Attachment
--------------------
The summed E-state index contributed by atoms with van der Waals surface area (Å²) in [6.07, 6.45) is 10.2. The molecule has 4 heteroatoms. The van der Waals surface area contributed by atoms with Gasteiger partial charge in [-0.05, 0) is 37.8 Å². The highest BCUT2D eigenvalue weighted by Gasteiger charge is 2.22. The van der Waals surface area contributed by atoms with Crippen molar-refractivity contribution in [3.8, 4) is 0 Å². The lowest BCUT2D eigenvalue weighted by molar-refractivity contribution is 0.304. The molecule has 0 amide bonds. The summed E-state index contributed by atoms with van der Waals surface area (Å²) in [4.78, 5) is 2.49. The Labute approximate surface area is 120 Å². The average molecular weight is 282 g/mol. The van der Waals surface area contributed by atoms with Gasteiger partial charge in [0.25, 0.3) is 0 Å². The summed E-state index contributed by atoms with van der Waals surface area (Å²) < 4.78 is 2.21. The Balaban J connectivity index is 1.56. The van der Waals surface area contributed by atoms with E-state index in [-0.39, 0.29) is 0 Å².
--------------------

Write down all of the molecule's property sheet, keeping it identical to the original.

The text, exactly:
The summed E-state index contributed by atoms with van der Waals surface area (Å²) in [6.07, 6.45) is 10.2. The molecule has 4 heteroatoms. The van der Waals surface area contributed by atoms with Gasteiger partial charge in [-0.05, 0) is 37.8 Å². The highest BCUT2D eigenvalue weighted by Gasteiger charge is 2.22. The van der Waals surface area contributed by atoms with Crippen molar-refractivity contribution in [3.8, 4) is 0 Å². The lowest BCUT2D eigenvalue weighted by molar-refractivity contribution is 0.304. The molecule has 0 amide bonds. The summed E-state index contributed by atoms with van der Waals surface area (Å²) in [4.78, 5) is 2.49. The Labute approximate surface area is 120 Å². The average molecular weight is 282 g/mol. The van der Waals surface area contributed by atoms with Gasteiger partial charge in [0.25, 0.3) is 0 Å². The summed E-state index contributed by atoms with van der Waals surface area (Å²) < 4.78 is 2.21. The Balaban J connectivity index is 1.56. The van der Waals surface area contributed by atoms with E-state index in [-0.39, 0.29) is 0 Å².